Why was he being charged with 13 felonies?

His motive was political — obviously. His harm was exactly none — as JSTOR effectively acknowledged. But he deserved, your “career prosecutors” believed, to be deprived of his rights as a citizen (aka, a “felon,” no longer entitled to the political rights he fought to perfect) because of what he did.

Yet here’s the thing to remember on MLK weekend (even though my saying this violates a rule I believe in firmly, a kind of inverse to Godwin’s law, because though I believe these two great souls were motivated by exactly the same kind of justice, King’s cause was greater): How many felonies was Martin Luther King, Jr., convicted of? King, whose motives were political too, but who, unlike Aaron, triggered actions which caused real harm. What’s that number?

Zero.

And how many was he even charged with in the whole of his career?

Two. Two bogus charges (perjury and tax evasion) from Alabama, which an all-white jury acquitted him of.

This is a measure of who we have become. And we don’t even notice it. We can’t even see the extremism that we have allowed to creep into our law. And we treat as decent a government official who invokes her family while defending behavior which in part at least drove this boy to his death.

I still dream. It is something that Darrell Issa and Zoe Lofgren are thinking along the same lines. On this anniversary of the success of the campaign to stop SOPA — a campaign which Aaron helped architect — maybe I’m right to be hopeful that even this Congress might do something. We’ll see. Maybe they’ll surprise us. Maybe.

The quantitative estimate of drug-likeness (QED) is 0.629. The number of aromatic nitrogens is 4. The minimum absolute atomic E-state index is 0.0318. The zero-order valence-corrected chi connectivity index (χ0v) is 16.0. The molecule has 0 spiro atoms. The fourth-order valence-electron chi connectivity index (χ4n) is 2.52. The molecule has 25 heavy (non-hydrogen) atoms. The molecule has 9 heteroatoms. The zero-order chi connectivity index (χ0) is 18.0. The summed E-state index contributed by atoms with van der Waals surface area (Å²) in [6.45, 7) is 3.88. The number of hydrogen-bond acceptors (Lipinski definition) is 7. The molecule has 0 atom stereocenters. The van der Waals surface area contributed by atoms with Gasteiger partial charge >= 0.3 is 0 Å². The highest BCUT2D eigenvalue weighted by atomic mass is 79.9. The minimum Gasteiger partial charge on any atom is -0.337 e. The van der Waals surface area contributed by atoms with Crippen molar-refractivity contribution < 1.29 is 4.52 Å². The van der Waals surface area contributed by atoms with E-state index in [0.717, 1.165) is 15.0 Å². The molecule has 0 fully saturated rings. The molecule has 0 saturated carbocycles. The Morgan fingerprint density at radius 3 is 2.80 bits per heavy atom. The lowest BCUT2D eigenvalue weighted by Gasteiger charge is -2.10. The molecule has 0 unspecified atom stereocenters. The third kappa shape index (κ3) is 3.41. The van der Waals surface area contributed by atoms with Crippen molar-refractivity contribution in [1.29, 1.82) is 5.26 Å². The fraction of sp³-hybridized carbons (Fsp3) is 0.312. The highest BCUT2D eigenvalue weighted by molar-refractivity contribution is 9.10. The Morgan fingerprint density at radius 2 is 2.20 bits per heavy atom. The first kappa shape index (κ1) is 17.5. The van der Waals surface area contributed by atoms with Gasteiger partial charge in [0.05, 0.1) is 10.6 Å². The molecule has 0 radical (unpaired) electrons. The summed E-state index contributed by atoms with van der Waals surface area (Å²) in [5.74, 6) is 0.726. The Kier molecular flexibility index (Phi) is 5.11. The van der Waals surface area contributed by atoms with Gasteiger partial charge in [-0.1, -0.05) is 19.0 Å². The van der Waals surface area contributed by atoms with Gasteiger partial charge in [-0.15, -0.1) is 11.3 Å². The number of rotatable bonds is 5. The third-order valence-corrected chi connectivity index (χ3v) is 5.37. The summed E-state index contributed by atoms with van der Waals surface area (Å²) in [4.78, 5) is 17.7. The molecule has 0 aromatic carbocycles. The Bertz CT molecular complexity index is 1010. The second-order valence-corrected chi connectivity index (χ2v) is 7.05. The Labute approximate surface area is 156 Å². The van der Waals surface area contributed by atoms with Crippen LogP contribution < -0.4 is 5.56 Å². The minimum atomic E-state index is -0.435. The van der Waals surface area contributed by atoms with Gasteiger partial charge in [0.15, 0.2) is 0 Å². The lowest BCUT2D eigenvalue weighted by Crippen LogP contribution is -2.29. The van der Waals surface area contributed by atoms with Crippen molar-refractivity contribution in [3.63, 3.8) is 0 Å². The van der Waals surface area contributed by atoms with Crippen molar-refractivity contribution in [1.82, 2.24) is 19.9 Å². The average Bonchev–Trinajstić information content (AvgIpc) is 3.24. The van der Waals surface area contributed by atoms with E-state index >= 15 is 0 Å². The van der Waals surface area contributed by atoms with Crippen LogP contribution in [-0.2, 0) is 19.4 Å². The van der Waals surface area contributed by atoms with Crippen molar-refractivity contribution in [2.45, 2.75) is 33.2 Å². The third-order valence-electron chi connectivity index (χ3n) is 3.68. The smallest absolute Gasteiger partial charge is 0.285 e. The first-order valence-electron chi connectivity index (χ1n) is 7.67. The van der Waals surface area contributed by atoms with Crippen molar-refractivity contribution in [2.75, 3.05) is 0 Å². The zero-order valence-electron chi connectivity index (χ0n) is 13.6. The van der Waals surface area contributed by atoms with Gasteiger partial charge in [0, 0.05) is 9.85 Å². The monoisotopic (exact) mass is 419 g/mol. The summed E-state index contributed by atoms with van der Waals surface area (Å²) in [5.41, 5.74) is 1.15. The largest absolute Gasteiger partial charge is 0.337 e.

But for now, I need to step away. I apologize for the silence. I am sorry for the replies I will not give. Aaron was wrong about very few things, but he was wrong to take his life. I have to return to mine, and to the amazingly beautiful creatures who are trying to pull me back.

I will always love you, sweet boy. Please find the peace you were seeking. And if you do, please find a way to share that too.

http://lessig.tumblr.com/...

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Comment Preferences

  •  Tip Jar (27+ / 0-)

    "To recognize error, to cut losses, to alter course, is the most repugnant option in government." Historian Barbara Tuchman

    by Publius2008 on Fri Jan 18, 2013 at 11:32:46 AM PST

  •  He's wrong (3+ / 0-)
    Recommended by:
    Chi, PhilJD, rubyr
    To the scores of people who write to tell me they were wronged by US Attorney Ortiz, I am sorry, that is not my fight.
    And this attitude is why another Aaron Swartz is destined to happen again.  

    I'm not insulting his grief or really even trying to criticize him.  But thousands of nameless people paved the way for Swartz, and a thousand more nameless people will come after him.  

    Why do we only care when a smart, young, white person is railroaded?  Perhaps if someone had stood up for all those blacks and hispanics locked in America's gulag, they wouldn't be coming for you now...

       First they came for the communists,
        and I didn't speak out because I wasn't a communist.

        Then they came for the socialists,
        and I didn't speak out because I wasn't a socialist.

        Then they came for the trade unionists,
        and I didn't speak out because I wasn't a trade unionist.

        Then they came for me,
        and there was no one left to speak for me.

    •  Or he just lost a good friend... (13+ / 0-)

      And hasn't had a chance to grieve yet while everybody is looking to him to be their champion of this cause.  

      "The world is made for people who aren't cursed with self awareness" -Annie Savoy (Bull Durham)

      by Jacoby Jonze on Fri Jan 18, 2013 at 12:20:35 PM PST